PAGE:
A New Standard for Data Breach Laws in the U.S.
Cal. Civ. Code § 1798.29; 1798.82 is a security breach notification law that was initially passed in the U.S. state of California in 2003 that has subsequently been amended several times since, most recently in 2020. As California has been leading the charge within the U.S. as it concerns the protection of personal data and privacy, Cal. Civ. Code § 1798.29; 1798.82 is a single part of a larger legal framework that regulates the collection, processing, and disclosure of personal information, in conjunction with the California Privacy Rights Act or the CCPA and the California Online Privacy Protection Act or the CalOPPA. With this being said, Cal. Civ. Code § 1798.29; 1798.82 protects the personal privacy of California residents as it concerns security breach incidents.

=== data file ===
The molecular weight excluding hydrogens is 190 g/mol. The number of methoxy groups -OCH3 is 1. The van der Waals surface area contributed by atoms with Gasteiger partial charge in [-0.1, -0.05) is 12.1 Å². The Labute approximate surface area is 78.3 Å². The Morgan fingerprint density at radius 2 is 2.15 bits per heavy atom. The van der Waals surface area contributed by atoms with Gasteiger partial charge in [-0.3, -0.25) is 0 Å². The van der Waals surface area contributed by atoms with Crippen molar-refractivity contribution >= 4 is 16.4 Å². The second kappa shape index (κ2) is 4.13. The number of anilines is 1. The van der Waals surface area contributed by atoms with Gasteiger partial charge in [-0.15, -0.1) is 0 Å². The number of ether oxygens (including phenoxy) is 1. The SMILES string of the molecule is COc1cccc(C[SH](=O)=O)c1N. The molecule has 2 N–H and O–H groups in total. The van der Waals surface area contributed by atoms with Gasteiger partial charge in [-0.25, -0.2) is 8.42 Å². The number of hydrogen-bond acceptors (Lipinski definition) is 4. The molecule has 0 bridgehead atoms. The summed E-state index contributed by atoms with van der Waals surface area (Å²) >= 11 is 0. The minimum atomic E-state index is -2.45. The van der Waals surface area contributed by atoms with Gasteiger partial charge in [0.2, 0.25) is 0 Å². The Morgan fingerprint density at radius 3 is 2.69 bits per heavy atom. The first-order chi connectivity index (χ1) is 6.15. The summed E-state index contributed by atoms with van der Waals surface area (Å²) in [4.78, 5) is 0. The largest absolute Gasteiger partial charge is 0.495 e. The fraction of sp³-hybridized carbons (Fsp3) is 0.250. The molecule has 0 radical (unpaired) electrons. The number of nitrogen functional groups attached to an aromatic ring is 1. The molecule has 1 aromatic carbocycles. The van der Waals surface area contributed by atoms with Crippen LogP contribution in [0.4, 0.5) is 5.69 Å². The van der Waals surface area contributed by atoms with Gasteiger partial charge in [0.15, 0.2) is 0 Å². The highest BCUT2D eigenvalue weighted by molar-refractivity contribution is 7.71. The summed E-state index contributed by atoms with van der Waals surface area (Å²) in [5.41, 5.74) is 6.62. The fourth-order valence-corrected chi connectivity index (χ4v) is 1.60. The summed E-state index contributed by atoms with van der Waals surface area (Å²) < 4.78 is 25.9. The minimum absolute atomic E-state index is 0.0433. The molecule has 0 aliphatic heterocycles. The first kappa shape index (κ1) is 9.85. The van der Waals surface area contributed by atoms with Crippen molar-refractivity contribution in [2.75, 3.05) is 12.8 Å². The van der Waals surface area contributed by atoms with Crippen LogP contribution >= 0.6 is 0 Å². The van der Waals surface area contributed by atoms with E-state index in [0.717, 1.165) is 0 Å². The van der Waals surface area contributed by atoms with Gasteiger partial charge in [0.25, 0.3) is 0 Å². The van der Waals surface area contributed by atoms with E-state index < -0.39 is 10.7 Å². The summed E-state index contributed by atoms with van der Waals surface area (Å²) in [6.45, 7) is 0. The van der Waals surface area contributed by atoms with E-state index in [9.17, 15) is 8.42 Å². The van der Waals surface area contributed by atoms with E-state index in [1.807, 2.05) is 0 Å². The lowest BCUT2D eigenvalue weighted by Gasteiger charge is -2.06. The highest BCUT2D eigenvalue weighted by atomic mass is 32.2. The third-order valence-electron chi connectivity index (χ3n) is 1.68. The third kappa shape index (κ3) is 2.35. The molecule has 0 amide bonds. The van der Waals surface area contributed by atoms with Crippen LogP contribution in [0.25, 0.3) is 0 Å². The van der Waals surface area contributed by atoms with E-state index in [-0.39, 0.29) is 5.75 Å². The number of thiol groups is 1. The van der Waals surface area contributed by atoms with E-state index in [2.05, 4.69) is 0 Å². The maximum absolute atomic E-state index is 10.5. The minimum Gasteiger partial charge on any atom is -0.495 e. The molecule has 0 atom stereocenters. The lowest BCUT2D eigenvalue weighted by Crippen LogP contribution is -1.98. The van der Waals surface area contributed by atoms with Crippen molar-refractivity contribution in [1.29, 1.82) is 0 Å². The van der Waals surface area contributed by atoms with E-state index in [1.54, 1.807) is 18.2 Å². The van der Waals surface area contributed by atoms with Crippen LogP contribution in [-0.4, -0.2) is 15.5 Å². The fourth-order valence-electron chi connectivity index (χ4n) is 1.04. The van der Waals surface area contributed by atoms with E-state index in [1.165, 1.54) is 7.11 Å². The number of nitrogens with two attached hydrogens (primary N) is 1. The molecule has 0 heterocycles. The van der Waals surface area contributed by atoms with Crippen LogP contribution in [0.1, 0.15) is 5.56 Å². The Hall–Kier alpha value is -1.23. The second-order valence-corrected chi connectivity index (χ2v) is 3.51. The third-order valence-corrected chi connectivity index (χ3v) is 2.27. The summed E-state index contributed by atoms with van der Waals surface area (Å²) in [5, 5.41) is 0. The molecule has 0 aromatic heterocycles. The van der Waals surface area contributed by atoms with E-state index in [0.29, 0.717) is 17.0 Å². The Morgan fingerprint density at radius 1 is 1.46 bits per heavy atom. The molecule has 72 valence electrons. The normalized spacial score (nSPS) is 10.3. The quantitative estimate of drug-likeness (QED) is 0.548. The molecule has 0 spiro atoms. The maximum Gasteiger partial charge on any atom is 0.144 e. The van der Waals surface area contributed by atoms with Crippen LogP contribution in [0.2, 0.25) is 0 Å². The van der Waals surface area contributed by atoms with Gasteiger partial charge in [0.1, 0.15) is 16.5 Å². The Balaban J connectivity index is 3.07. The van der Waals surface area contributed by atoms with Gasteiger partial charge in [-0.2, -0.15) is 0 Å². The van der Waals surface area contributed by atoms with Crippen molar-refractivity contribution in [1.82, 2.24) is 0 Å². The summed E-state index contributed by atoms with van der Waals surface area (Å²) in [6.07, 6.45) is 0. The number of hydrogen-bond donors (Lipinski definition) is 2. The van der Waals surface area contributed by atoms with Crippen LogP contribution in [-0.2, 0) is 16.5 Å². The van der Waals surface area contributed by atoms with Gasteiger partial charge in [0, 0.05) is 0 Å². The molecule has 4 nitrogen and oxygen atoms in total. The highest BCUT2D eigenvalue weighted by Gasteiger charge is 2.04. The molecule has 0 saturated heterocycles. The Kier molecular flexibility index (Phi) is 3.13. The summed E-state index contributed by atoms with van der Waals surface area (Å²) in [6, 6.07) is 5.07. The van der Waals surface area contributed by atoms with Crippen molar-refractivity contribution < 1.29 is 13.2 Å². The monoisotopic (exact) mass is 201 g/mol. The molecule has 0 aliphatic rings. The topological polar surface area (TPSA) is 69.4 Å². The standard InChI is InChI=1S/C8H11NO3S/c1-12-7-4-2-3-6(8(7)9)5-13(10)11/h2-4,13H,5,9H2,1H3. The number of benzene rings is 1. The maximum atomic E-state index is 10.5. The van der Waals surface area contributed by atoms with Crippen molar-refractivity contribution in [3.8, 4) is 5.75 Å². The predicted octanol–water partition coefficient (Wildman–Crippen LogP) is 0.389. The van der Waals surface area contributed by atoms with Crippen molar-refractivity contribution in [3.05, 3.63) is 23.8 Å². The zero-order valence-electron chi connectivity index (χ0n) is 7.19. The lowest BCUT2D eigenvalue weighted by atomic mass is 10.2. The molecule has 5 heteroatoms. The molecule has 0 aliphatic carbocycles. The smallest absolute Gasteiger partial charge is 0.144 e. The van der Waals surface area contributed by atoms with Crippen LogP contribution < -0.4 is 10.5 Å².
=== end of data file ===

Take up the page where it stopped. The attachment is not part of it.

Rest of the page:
How is a data breach defined under the law?
Under Cal. Civ. Code § 1798.29; 1798.82, a security breach is defined as “an unauthorized acquisition of computerized data that compromises the security, confidentiality, or integrity of PI maintained by the Entity.” Alternatively, the law also states that the “good-faith acquisition of PI by an employee or agent of the Entity for the purposes of the Entity is not a breach of the security of the system, provided that the PI is not used or subject to further unauthorized disclosure.” Moreover, as it concerns the scope and applicability of the law, Cal. Civ. Code § 1798.29; 1798.82 applies to “any person, business, or state agency (collectively, Entity) that does business in CA and owns or licenses computerized data that contains PI.”
What are the data breach notification requirements under the law?
Cal. Civ. Code § 1798.29; 1798.82 mandates that any business entity conducting operations within the state provide notification to all affected individuals and parties in the event that a security breach occurs. These notifications must be provided to individuals without undue delay, and provide residents of the state with information including but not limited to: